Do We Now Know What Inappropriate Laboratory Utilization Is?: An Expanded Systematic Review of Laboratory Clinical Audits

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Abstract

Objectives:

Many nonpathologists and some pathologists consider utilization review essential to laboratory quality improvement, but (1) confusion surrounding the definition of “appropriate” laboratory utilization, (2) the reliance on manual chart review, and (3) a lack of leadership have contributed to its unstandardized implementation. How the solutions to these barriers have evolved since the 1950s is described.

Methods:

A systematic literature review is used.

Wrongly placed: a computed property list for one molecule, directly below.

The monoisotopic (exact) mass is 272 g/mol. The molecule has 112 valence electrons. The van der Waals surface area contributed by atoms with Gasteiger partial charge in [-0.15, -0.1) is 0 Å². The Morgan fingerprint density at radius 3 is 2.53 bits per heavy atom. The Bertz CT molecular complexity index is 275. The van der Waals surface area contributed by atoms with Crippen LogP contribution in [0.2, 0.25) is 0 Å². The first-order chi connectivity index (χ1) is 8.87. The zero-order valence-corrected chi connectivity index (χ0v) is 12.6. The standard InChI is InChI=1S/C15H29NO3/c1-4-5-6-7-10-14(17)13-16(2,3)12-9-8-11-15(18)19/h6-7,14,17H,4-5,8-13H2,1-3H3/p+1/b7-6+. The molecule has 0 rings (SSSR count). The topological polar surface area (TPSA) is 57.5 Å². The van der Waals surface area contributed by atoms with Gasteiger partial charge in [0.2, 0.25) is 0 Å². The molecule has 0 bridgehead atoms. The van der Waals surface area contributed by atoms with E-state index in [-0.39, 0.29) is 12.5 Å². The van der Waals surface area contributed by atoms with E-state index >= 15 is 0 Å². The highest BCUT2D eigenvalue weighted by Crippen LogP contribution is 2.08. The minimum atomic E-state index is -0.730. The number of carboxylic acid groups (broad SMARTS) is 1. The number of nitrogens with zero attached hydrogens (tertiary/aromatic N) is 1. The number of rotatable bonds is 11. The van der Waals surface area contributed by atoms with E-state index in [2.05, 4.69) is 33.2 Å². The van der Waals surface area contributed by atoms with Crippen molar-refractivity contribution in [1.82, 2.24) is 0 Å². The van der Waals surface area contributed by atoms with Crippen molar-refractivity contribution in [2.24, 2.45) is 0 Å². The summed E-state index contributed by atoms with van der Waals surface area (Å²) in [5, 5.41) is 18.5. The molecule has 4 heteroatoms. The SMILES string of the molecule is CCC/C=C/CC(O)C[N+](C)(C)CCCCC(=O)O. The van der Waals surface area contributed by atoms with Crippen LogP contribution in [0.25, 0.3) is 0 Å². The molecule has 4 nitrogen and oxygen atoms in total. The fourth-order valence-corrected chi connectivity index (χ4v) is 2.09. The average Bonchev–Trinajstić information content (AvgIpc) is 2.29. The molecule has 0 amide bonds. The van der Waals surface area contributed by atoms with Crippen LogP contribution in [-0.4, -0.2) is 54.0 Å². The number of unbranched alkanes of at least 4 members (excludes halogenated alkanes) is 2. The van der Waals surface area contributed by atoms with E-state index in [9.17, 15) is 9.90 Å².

Results:

Current literature largely defines inappropriate laboratory utilization as any test order in violation of a guideline produced by a government or professional society. Audits performed without manual chart review (ie, database query) have dramatically increased since the mid-1990s. Most utilization audits do not involve any author with a pathology or laboratory medicine affiliation.

Conclusions:

Literature consensus defining “inappropriate” utilization combined with the adoption of database technology has removed key obstacles to utilization reviews. Leadership is needed to unify and benchmark laboratory utilization.

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